Ike is near landfall. You can watch the track of the storm here.
UPDATE: Below, you can listen to the latest podcast from the National Hurricane center:
It's sort of odd that the coverage for this even more powerful - and perhaps historical - storm is so much less than for the last two less hurricanes. Maybe the networks have used up the annual Hurricane budget - or we're suffering from a form of Hurricane Fatigue. There's a good liveblog on the hurricane here.
Of course, we're also remembering that one of the most devastating natural disasters of all time was the Galveston Hurricane of 1900 which you can read about here. I grew up hearing it called the Galveston Flood, perhaps back when hurricanes were seen more for their floods than their winds.
Tonight we received this from a dear long-time friend who lives just outside of Houston:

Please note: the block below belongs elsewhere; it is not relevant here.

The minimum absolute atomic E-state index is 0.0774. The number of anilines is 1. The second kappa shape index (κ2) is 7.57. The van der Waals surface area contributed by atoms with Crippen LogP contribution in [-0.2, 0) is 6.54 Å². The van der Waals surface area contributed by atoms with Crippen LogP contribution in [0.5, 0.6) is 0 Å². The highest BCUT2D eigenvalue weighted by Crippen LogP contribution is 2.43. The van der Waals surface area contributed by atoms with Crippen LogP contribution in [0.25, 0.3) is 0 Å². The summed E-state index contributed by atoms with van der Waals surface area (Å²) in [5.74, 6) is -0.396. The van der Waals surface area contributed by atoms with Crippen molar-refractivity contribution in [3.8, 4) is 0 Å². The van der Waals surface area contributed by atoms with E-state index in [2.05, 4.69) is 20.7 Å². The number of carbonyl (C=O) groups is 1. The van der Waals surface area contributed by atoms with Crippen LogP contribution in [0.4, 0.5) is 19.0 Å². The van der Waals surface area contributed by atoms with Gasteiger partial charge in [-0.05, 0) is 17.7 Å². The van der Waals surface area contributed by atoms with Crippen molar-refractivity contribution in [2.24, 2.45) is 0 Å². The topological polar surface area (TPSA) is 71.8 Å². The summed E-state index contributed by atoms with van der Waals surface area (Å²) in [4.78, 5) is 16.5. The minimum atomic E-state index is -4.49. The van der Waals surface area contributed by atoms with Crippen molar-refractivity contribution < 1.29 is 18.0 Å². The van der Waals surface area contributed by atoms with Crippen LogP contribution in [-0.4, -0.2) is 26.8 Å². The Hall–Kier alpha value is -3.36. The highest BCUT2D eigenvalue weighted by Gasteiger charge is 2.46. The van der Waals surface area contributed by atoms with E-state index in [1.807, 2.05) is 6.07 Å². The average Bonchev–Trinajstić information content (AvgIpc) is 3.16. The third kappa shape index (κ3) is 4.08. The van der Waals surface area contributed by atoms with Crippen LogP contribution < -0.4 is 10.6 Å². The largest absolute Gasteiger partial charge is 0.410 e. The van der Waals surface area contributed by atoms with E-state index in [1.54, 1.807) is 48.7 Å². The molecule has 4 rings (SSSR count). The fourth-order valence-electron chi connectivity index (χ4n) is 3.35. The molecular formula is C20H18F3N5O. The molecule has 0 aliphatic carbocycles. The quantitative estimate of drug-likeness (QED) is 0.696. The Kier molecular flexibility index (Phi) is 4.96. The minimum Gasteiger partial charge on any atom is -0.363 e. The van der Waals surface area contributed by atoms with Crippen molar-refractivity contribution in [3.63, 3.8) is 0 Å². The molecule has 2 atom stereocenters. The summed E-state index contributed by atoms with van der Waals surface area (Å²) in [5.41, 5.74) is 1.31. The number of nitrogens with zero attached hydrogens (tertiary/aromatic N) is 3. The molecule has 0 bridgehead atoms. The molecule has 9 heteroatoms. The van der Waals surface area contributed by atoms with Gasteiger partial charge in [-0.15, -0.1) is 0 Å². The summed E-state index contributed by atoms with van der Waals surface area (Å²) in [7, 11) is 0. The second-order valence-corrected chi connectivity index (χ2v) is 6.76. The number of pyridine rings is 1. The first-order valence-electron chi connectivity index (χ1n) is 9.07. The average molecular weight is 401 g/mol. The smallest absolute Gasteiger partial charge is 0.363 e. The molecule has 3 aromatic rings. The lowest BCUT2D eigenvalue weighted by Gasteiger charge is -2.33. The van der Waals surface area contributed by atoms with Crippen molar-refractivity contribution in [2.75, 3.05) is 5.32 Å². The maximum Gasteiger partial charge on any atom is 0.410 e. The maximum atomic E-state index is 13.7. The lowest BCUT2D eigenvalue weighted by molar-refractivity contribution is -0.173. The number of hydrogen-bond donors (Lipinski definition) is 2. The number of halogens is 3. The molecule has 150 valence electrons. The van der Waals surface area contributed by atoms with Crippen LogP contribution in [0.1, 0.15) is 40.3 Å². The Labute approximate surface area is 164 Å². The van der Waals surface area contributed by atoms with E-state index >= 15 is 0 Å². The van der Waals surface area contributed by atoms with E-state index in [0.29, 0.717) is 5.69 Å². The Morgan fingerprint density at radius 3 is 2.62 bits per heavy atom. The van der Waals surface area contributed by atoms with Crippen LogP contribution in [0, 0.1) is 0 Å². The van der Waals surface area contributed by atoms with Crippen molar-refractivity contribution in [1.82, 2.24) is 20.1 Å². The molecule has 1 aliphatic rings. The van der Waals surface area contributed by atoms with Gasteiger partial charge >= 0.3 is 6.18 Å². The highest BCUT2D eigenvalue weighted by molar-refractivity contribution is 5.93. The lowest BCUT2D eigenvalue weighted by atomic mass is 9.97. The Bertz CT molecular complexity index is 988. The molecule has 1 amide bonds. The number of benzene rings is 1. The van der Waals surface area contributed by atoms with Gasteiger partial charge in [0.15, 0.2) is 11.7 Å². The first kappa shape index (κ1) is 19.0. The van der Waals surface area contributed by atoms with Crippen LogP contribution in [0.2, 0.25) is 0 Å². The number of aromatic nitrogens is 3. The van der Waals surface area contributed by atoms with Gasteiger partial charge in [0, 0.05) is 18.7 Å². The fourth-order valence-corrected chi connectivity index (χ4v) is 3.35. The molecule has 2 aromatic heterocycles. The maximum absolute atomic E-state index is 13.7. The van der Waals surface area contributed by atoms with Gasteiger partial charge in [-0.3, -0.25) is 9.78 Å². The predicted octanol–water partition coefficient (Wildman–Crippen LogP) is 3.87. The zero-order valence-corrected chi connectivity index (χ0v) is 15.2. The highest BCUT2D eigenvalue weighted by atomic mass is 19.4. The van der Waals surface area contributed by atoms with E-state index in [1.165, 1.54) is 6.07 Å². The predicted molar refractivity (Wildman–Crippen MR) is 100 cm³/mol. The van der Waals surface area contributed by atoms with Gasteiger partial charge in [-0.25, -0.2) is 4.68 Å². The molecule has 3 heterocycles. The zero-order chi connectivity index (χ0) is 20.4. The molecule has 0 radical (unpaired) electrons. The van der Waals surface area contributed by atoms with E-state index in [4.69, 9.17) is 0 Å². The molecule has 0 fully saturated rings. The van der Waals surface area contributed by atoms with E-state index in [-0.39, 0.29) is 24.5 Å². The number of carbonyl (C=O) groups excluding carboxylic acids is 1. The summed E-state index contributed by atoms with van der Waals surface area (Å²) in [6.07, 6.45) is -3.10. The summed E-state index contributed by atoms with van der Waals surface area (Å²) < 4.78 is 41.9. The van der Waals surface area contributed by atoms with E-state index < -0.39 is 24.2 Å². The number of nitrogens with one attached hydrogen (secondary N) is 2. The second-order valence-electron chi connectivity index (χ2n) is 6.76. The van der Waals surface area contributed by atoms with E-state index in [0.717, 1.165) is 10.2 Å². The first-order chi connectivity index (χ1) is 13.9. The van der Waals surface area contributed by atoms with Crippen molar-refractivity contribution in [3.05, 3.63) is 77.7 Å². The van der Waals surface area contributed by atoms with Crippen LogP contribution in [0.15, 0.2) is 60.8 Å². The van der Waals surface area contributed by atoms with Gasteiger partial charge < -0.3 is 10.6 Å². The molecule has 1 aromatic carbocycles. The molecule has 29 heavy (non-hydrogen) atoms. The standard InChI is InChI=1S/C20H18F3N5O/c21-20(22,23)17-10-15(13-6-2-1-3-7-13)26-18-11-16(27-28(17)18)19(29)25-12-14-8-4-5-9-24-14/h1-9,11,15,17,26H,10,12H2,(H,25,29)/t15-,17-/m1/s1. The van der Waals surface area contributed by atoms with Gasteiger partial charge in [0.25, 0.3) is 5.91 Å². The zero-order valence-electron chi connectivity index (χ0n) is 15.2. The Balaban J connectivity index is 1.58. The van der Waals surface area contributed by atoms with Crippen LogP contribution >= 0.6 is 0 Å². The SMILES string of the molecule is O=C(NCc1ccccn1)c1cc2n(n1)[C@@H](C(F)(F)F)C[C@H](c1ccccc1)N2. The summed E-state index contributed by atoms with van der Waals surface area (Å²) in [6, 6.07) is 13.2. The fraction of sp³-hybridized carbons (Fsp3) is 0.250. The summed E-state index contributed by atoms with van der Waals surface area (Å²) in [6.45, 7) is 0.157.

Lots of wind so far but no rain in our area. We are northwest of the city and under a severe tornado watch.So we're lifting up prayers for those who are in harm's way, for wisdom and strength to the first responders who are working so hard tonight, and for those who have fled the storm - that God will give them peace.
Thinking in particular of our dear friends down there in Houston, we offer this:
LATE NIGHT UPDATE: You can watch several Houston-area television stations all together on a single page here. Pick which screen and turn down the volume of the others. Some are now off the air.
Yeah, only in America:
All we can say is we hope the bear caught a ride north or he is certainly high-fiving it with Jesus by now.
UPDATE: Here's a montage from the Weather Channel. The Bear even makes a cameo: